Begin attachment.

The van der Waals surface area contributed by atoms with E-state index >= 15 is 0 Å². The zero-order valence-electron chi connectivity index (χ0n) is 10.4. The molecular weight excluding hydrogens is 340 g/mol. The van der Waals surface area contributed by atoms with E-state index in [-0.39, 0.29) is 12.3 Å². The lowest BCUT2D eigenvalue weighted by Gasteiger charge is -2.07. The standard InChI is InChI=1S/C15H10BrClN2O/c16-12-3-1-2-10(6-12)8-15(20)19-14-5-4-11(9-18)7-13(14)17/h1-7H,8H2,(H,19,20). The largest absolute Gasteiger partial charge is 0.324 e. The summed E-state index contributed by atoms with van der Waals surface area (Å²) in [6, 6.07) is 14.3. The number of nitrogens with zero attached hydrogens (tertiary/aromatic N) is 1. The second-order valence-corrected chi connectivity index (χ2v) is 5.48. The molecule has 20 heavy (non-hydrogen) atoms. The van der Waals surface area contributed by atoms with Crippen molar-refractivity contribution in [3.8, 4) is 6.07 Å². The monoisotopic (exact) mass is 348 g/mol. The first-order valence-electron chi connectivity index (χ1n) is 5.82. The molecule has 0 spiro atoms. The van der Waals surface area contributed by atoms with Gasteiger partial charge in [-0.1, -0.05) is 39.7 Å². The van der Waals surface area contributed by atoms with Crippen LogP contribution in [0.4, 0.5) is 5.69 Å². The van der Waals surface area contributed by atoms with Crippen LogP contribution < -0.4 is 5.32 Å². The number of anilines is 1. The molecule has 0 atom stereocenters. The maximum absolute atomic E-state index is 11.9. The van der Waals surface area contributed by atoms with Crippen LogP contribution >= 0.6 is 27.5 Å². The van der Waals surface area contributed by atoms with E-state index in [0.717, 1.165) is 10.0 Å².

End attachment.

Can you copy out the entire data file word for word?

The van der Waals surface area contributed by atoms with E-state index >= 15 is 0 Å². The zero-order valence-electron chi connectivity index (χ0n) is 10.4. The molecular weight excluding hydrogens is 340 g/mol. The van der Waals surface area contributed by atoms with E-state index in [-0.39, 0.29) is 12.3 Å². The lowest BCUT2D eigenvalue weighted by Gasteiger charge is -2.07. The standard InChI is InChI=1S/C15H10BrClN2O/c16-12-3-1-2-10(6-12)8-15(20)19-14-5-4-11(9-18)7-13(14)17/h1-7H,8H2,(H,19,20). The largest absolute Gasteiger partial charge is 0.324 e. The summed E-state index contributed by atoms with van der Waals surface area (Å²) in [6, 6.07) is 14.3. The number of nitrogens with zero attached hydrogens (tertiary/aromatic N) is 1. The second-order valence-corrected chi connectivity index (χ2v) is 5.48. The molecule has 20 heavy (non-hydrogen) atoms. The van der Waals surface area contributed by atoms with Crippen molar-refractivity contribution in [3.8, 4) is 6.07 Å². The monoisotopic (exact) mass is 348 g/mol. The first-order valence-electron chi connectivity index (χ1n) is 5.82. The molecule has 0 spiro atoms. The van der Waals surface area contributed by atoms with Gasteiger partial charge in [-0.1, -0.05) is 39.7 Å². The van der Waals surface area contributed by atoms with Crippen LogP contribution in [0.4, 0.5) is 5.69 Å². The van der Waals surface area contributed by atoms with Crippen LogP contribution < -0.4 is 5.32 Å². The number of anilines is 1. The molecule has 0 atom stereocenters. The maximum absolute atomic E-state index is 11.9. The van der Waals surface area contributed by atoms with Crippen LogP contribution >= 0.6 is 27.5 Å². The van der Waals surface area contributed by atoms with E-state index in [0.717, 1.165) is 10.0 Å².